"There were many Taliban around me," Pun said in an interview with British Forces News. "I thought they are definitely going to kill me. ... I thought before they kill me I have to kill some of them."
During the 15-minute battle, Pun fired more than 400 rounds of ammunition, detonated 17 grenades and a mine and even threw his gun tripod at a Taliban fighter climbing toward his position, according to British Forces News.
"He was just about to climb up there and I hit (him) with my tripod and he fell down again," Pun told British Forces News.
Pun's actions saved the lives of three fellow soldiers at the checkpoint and were the "bravest seen in his battalion over two hard tours in Afghanistan," according to his medal citation.
Pun was not wounded in the firefight.
“That he survived unscathed is simply incredible," his medal citation says. “Throughout Dip’s actions he was under almost constant intense fire. Dip’s courage and gallantry were simply astonishing."
Pun, 31, joined the British military in 2000 and also has served in Bosnia and Kosovo.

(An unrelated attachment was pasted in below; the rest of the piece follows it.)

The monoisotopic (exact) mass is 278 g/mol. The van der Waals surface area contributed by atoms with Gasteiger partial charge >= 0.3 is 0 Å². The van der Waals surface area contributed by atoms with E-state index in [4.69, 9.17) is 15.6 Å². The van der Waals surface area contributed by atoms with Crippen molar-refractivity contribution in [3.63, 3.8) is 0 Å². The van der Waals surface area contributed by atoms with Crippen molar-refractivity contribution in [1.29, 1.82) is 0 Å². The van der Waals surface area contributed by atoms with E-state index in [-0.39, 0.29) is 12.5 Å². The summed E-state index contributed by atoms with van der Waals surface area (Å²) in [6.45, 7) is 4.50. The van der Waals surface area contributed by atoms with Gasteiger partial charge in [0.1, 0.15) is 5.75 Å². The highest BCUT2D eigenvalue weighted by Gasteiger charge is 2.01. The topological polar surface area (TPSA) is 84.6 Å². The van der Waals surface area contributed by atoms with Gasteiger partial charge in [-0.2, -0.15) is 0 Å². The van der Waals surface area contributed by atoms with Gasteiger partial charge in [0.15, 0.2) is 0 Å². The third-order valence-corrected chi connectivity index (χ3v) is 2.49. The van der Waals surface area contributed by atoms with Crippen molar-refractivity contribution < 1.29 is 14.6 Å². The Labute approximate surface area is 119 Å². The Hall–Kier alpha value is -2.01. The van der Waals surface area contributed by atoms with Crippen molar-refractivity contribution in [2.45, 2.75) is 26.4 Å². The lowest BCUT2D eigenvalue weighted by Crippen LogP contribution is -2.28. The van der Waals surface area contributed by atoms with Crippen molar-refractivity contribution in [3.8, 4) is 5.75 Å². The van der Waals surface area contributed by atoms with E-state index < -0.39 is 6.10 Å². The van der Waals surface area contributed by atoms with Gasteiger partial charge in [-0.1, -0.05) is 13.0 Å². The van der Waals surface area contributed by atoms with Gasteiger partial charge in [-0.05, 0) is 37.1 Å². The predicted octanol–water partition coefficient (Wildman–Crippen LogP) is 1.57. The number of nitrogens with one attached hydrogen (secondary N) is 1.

Like other Gurkhas, Pun is from Nepal. The Gurkhas were incorporated into British forces after their fighting skill impressed the opposition British during the Nepal Wars of 1814 to 1816. As part of the peace treaty ending that conflict, Gurkhas were admitted into East India Company's army and then into the British military.
Gurkhas recruited solely in Nepal remain Nepalese citizens during their service. Gurkha unit officers are British.
Months of planning, media hype and plenty of speculation about the dress are over. Prince William and Catherine Middleton tied the knot at a beautiful ceremony in Westminster Abbey. If you didn't get a chance to watch the wedding, here's your front row seat to some of our favorite moments.
William's first glimpse of Kate - It's arguably the most exciting part of the wedding, where the groom sees his bride for the first time on their big day. Just take a look at Prince William's face when Catherine approaches. He looks so in love.
From wedding pizzas to a "Royal Virility Brew," final preparations are continuing for the Royal Wedding. In one week, history will be made in Britain's first royal hoopla in decades. Whether you're a Brit or not, you'll love today's Gotta Watch blog, where we'll bring you some fun factoids about the wedding.